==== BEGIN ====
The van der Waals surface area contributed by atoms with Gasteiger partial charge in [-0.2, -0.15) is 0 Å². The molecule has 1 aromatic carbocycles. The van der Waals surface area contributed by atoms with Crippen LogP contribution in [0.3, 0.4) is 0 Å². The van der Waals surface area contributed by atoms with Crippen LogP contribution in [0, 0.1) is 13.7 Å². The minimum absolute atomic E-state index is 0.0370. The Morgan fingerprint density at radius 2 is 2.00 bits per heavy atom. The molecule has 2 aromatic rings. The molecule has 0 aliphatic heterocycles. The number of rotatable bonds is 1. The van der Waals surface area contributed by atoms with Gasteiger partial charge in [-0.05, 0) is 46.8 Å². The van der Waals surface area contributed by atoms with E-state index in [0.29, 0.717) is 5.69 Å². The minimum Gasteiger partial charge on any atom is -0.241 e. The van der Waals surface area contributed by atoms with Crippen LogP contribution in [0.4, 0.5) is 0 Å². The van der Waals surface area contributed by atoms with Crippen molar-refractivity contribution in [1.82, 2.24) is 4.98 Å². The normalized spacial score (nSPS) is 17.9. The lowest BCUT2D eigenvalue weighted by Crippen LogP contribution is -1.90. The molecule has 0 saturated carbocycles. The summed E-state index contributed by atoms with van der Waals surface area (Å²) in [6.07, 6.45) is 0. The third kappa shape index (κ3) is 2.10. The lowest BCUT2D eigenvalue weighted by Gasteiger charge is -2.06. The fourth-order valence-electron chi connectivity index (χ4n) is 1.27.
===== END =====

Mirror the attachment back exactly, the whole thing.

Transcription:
The van der Waals surface area contributed by atoms with Gasteiger partial charge in [-0.2, -0.15) is 0 Å². The molecule has 1 aromatic carbocycles. The van der Waals surface area contributed by atoms with Crippen LogP contribution in [0.3, 0.4) is 0 Å². The van der Waals surface area contributed by atoms with Crippen LogP contribution in [0, 0.1) is 13.7 Å². The minimum absolute atomic E-state index is 0.0370. The Morgan fingerprint density at radius 2 is 2.00 bits per heavy atom. The molecule has 2 aromatic rings. The molecule has 0 aliphatic heterocycles. The number of rotatable bonds is 1. The van der Waals surface area contributed by atoms with Gasteiger partial charge in [-0.05, 0) is 46.8 Å². The van der Waals surface area contributed by atoms with E-state index in [0.29, 0.717) is 5.69 Å². The minimum Gasteiger partial charge on any atom is -0.241 e. The van der Waals surface area contributed by atoms with Crippen LogP contribution in [0.4, 0.5) is 0 Å². The van der Waals surface area contributed by atoms with Crippen molar-refractivity contribution in [1.82, 2.24) is 4.98 Å². The normalized spacial score (nSPS) is 17.9. The lowest BCUT2D eigenvalue weighted by Crippen LogP contribution is -1.90. The molecule has 0 saturated carbocycles. The summed E-state index contributed by atoms with van der Waals surface area (Å²) in [6.07, 6.45) is 0. The third kappa shape index (κ3) is 2.10. The lowest BCUT2D eigenvalue weighted by Gasteiger charge is -2.06. The fourth-order valence-electron chi connectivity index (χ4n) is 1.27.